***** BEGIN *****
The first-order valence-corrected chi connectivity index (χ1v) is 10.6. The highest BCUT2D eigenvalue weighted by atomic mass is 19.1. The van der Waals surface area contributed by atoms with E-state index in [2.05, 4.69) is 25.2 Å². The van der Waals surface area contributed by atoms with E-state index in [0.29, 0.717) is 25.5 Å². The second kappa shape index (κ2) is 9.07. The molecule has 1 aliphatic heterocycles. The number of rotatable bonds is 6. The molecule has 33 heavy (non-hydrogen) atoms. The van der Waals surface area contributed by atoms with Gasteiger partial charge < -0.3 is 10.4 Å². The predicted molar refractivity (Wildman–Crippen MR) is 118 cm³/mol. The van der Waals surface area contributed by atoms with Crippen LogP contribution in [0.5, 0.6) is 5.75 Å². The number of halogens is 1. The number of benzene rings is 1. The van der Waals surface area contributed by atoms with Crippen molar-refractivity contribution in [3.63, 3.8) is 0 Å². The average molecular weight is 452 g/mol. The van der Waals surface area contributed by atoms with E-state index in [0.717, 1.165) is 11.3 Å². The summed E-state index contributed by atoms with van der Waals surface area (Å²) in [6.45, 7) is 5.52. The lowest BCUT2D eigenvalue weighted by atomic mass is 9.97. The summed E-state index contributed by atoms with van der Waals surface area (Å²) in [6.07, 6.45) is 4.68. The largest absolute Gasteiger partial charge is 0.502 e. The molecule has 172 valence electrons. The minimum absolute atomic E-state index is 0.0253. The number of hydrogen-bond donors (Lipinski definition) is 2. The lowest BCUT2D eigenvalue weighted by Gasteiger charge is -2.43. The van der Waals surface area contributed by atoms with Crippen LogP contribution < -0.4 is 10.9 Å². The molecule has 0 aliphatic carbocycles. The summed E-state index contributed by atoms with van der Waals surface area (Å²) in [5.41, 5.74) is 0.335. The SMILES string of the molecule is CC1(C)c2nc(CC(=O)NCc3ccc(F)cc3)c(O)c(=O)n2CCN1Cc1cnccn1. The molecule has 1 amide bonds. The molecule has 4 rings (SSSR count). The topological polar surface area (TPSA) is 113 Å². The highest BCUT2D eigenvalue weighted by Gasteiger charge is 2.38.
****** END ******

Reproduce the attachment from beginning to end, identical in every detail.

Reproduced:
The first-order valence-corrected chi connectivity index (χ1v) is 10.6. The highest BCUT2D eigenvalue weighted by atomic mass is 19.1. The van der Waals surface area contributed by atoms with E-state index in [2.05, 4.69) is 25.2 Å². The van der Waals surface area contributed by atoms with E-state index in [0.29, 0.717) is 25.5 Å². The second kappa shape index (κ2) is 9.07. The molecule has 1 aliphatic heterocycles. The number of rotatable bonds is 6. The molecule has 33 heavy (non-hydrogen) atoms. The van der Waals surface area contributed by atoms with Gasteiger partial charge < -0.3 is 10.4 Å². The predicted molar refractivity (Wildman–Crippen MR) is 118 cm³/mol. The van der Waals surface area contributed by atoms with Crippen LogP contribution in [0.5, 0.6) is 5.75 Å². The number of halogens is 1. The number of benzene rings is 1. The van der Waals surface area contributed by atoms with Crippen molar-refractivity contribution in [3.63, 3.8) is 0 Å². The average molecular weight is 452 g/mol. The van der Waals surface area contributed by atoms with E-state index in [0.717, 1.165) is 11.3 Å². The summed E-state index contributed by atoms with van der Waals surface area (Å²) in [6.45, 7) is 5.52. The lowest BCUT2D eigenvalue weighted by atomic mass is 9.97. The summed E-state index contributed by atoms with van der Waals surface area (Å²) in [6.07, 6.45) is 4.68. The largest absolute Gasteiger partial charge is 0.502 e. The molecule has 172 valence electrons. The minimum absolute atomic E-state index is 0.0253. The number of hydrogen-bond donors (Lipinski definition) is 2. The lowest BCUT2D eigenvalue weighted by Gasteiger charge is -2.43. The van der Waals surface area contributed by atoms with Crippen LogP contribution < -0.4 is 10.9 Å². The molecule has 0 aliphatic carbocycles. The summed E-state index contributed by atoms with van der Waals surface area (Å²) in [5.41, 5.74) is 0.335. The SMILES string of the molecule is CC1(C)c2nc(CC(=O)NCc3ccc(F)cc3)c(O)c(=O)n2CCN1Cc1cnccn1. The molecule has 1 amide bonds. The molecule has 4 rings (SSSR count). The topological polar surface area (TPSA) is 113 Å². The highest BCUT2D eigenvalue weighted by Gasteiger charge is 2.38.